ELMONT, N.Y. -It took Todd Pletcher what must have seemed like forever to win his second Kentucky Derby. America's dominant trainer had long since unlocked the key to the Belmont Stakes at his home track.
Even with Derby winner Always Dreaming in his Belmont Park barn, Pletcher won the Belmont Stakes on Saturday with Tapwrit and finished third with Patch.
Irish War Cry, the 5-2 favorite, led from the start until the final 100 yards, but had to settle for second when Tapwrit eased by to win by two lengths, running the mile and a half in 2 minutes, 30.02 seconds.
"It's our home base and I think that's always an advantage,'' Pletcher said. "We felt like with the five weeks in between and with the way this horse had trained, we had a legitimate chance.''
Gormley finished fourth, meaning the top four horses ran in the Derby, passed the Preakness, and came back in the Belmont, the 21st-century way to win the final leg of the Triple Crown.
It was Pletcher's third Belmont win. Four times, one of his horses has finished second. All seven of them took those five weeks between Kentucky and New York.
A year after his brother Irad Ortiz gave Creator a perfect ride to win the Belmont and just catch Pletcher's Destin at the wire, Jose Ortiz gave Tapwrit a dream trip from third, just behind the battling Irish War Cry and Meantime. By the eighth pole, it was just Tapwrit and Irish War Cry. Then, it was only Tapwrit, the 5-1 second choice.
"Tapwrit was getting a beautiful trip,'' Pletcher said. "It was everything we talked about in the paddock before the race. We were hoping he had enough when it came to crunch time.''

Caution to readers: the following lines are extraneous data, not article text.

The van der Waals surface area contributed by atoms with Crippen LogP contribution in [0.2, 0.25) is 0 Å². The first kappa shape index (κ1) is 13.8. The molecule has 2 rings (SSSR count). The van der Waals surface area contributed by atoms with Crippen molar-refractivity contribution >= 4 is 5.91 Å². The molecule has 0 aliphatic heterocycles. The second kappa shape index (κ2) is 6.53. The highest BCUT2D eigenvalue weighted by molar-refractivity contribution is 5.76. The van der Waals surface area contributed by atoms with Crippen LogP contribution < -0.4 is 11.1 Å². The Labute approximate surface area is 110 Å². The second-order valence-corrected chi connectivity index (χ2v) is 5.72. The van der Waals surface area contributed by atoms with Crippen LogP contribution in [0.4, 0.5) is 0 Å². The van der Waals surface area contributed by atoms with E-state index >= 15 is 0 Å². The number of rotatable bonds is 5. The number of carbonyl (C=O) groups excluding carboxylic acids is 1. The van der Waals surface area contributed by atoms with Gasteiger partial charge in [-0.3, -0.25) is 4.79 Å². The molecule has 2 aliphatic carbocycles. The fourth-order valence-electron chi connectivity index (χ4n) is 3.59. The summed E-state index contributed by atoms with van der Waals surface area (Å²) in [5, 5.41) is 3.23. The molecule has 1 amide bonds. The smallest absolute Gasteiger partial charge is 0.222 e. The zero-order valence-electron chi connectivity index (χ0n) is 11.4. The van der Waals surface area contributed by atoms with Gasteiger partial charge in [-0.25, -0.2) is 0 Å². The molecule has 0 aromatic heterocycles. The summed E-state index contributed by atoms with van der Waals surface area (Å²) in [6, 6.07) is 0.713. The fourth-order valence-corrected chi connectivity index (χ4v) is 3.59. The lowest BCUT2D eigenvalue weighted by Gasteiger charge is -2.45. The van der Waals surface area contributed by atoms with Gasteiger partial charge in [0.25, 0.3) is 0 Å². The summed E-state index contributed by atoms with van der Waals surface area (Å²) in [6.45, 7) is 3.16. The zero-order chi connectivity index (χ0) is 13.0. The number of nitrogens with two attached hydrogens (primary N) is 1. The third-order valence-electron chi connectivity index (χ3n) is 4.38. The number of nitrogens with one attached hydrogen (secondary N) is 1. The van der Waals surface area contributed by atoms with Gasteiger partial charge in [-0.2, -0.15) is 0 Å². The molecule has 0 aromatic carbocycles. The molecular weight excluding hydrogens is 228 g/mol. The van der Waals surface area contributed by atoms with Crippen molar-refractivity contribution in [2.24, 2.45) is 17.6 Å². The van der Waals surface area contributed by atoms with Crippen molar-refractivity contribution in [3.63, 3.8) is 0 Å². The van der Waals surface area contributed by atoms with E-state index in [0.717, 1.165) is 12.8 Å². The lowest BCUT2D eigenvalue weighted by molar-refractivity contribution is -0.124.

With just two weeks rest, Always Dreaming was a disappointing eighth in the Preakness after his dominant Derby win. Tapwrit was sixth in the Derby after getting knocked well back into the pack at the start. Then, the Tampa Bay Derby winner got the all-important five weeks to get ready for the Belmont.
The Ortiz brothers have dominated the New York circuit for several years. Now, they are starting to win the big national races.
"It's an unbelievable feeling that I can't explain right now,'' Jose said.
Jose won the Manhattan Stakes, the race just prior to the Belmont, on 27-1 shot Ascend for trainer Graham Motion, the man who trains Irish War Cry.
So, the rider had some finish to a day that had been dominated by jockey Mike Smith and trainer Bob Baffert. Smith won five stakes on the card, four on Baffert-trained horses.
It was two years ago, of course, that Baffert's American Pharoah completed the Triple Crown sweep with a blowout win in the Belmont Stakes. This year, Baffert did not have a horse in any of the Triple Crown races. It was Todd Pletcher's turn.
Songbird wins again
Two-time champion Songbird, making her 2017 debut in the Ogden Phipps Stakes on the Belmont undercard, won by a comfortable length under a typically cool ride from Mike Smith. Owned by Wilmington's Rick Porter, the 4-year-old filly has just one loss - by a nose to the great Beholder in the 2016 Breeders' Cup Distaff - in 13 starts. The Phipps was her eighth Grade I win.
Trainer Jerry Hollendorfer was noncommittal on the filly's next start, but it is no secret that Porter would love to win the July 15 Delaware Handicap at Delaware Park. Based in Southern California with Hollendorfer's powerful stable, Songbird was local last year when she dominated the Cotillion at Parx on Sept. 24.